Starting a brand new program can be tough, but she's prepared to be the support he needs. "(As a wife) you have to have thick skin. If they make “a wrong call” not only is it talked about in the stands, but it’s also all over social media, in the grocery store, my child’s school, etc. You have to try to not take things too personal."

There will certainly be lots of eyes on the Panthers program in the near future, but Lisa is confident in her husband's abilities. "I am so proud of the man he is all around. He is the kind of person that sets goals and achieves them, without a doubt."

Favorite Memory:

"Winning a state championship for the Tigers. I can’t explain the feeling you get as a proud wife seeing all of your husband’s hard work and long hours pay off for this very moment."

Favorite Date Night with the Coach: Dinner and a movie

The Moms

Debbie Kuithe - Cinco Ranch High School

Debbie is mom to three kids, Brennan (24), and twins Brant and Blake (17) who play varsity football for Cinco; Brant as running back and Blake at defensive end. Both boys also compete in track and field events like relay, shot put, and discus. Blake competed and medaled at state level for discus throwing in 2017.

It goes without saying, she's a busy woman. "Track events can take all day depending on the schedule, and when you take in locker room decorating, coaches lunches, team dinners, sendoff, pre-game, and the game itself, you can spend as much as 10 hours doing sports-related things."

That's a lot of commitment, on top of the natural stress that comes with watching your son play a sport so physical. One of her biggest challenges? "Worry! You just think over and over - Are they hydrated enough? Did they have enough to eat on game day or any other day? Do they have everything they need on game day from gloves, extra socks, etc.? Are they motivated to pump up their team today? You just want to see them come home happy and injury-free after the game," she says.

Still, it's well worth it to watch them bond with their teammates, and grow as young men and athletes. She is also grateful to the coaches for teaching her sons patience and confidence, and allowing them to be who they are and improving themselves with guidance.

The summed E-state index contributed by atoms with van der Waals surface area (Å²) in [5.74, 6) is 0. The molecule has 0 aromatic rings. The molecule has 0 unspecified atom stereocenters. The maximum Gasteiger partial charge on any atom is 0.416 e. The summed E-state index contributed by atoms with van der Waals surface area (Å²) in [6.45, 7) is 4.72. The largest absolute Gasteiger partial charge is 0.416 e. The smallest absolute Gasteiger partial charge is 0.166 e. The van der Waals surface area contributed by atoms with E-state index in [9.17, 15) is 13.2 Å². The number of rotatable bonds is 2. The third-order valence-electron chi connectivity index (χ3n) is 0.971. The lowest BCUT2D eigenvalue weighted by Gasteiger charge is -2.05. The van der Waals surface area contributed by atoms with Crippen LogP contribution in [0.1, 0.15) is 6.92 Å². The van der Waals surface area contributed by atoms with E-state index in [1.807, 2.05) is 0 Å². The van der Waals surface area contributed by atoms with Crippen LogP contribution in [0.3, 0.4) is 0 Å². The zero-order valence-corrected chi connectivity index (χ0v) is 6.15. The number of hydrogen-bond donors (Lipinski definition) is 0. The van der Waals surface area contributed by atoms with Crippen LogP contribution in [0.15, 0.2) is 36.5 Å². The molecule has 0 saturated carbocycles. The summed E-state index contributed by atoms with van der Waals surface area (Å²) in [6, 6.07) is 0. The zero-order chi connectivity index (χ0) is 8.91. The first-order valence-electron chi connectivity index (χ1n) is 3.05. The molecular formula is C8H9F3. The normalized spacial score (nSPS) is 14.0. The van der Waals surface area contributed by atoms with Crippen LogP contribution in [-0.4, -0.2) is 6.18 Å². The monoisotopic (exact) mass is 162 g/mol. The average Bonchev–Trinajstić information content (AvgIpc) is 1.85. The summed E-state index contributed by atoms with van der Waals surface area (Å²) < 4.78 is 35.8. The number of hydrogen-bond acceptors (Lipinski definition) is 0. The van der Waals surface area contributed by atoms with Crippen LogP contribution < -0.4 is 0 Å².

Favorite Memory: "Watching them last year overcoming the obstacles and making the playoffs. Nothing is more rewarding when the team knows they left it all on the field."

Special Shout Out: "We love the support of our cheerleaders, band, drill team, trainers, coaches and fans. They make a difference at every game!"

Leslie Matus - Katy High School

Being a part of the Katy Tiger football program in any capacity requires a certain amount of dedication from the parents, and Leslie Matus, mother to team captain Michael Matus, is certainly dedicated. She spends approximately 20 hours per week getting prepped for the game or doing other Katy football-related activities, in addition to supporting her daughter, Brooke, who plays freshmen volleyball. Both kids also participate in track and field events.

The boys play, practice, or workout everyday of the week except Sunday during football season, and with the rest of the family's schedules to balance, connecting can be a challenge. "We have some family time by eating dinner together at home a few days a week and talk about how their day went, and we spend time together on Sundays," she says.

On game day though, it's all business. "I make sure that Michael has everything he needs for the game ready to go in the morning, make sure he gets a late lunch after school so that he can eat before the game, I get dressed head to toe in my Katy jersey and spirit wear, help decorate the stadium, and join the parent spirit line to see our boys take the field right before kickoff."

Leslie feels blessed and honored to be a part of such an outstanding program, and for what the coaches have taught her son, on and off the field. "They are great mentors and have taught him about the importance of team, discipline, respect and excellence in everything you do, and that there is no substitute for hard work, that respect is earned not given, and that tradition matters."

Favorite Memory: "Everything about the 2015 State Championship Game for sure! Watching Michael and his teammates go out and win Katy’s 8th State Football Championship was one of the most exciting days ever. I also got to watch him win the State Finals Defensive MVP Award – it was one of the proudest moments of my life."

Advice for Parents New to the Program: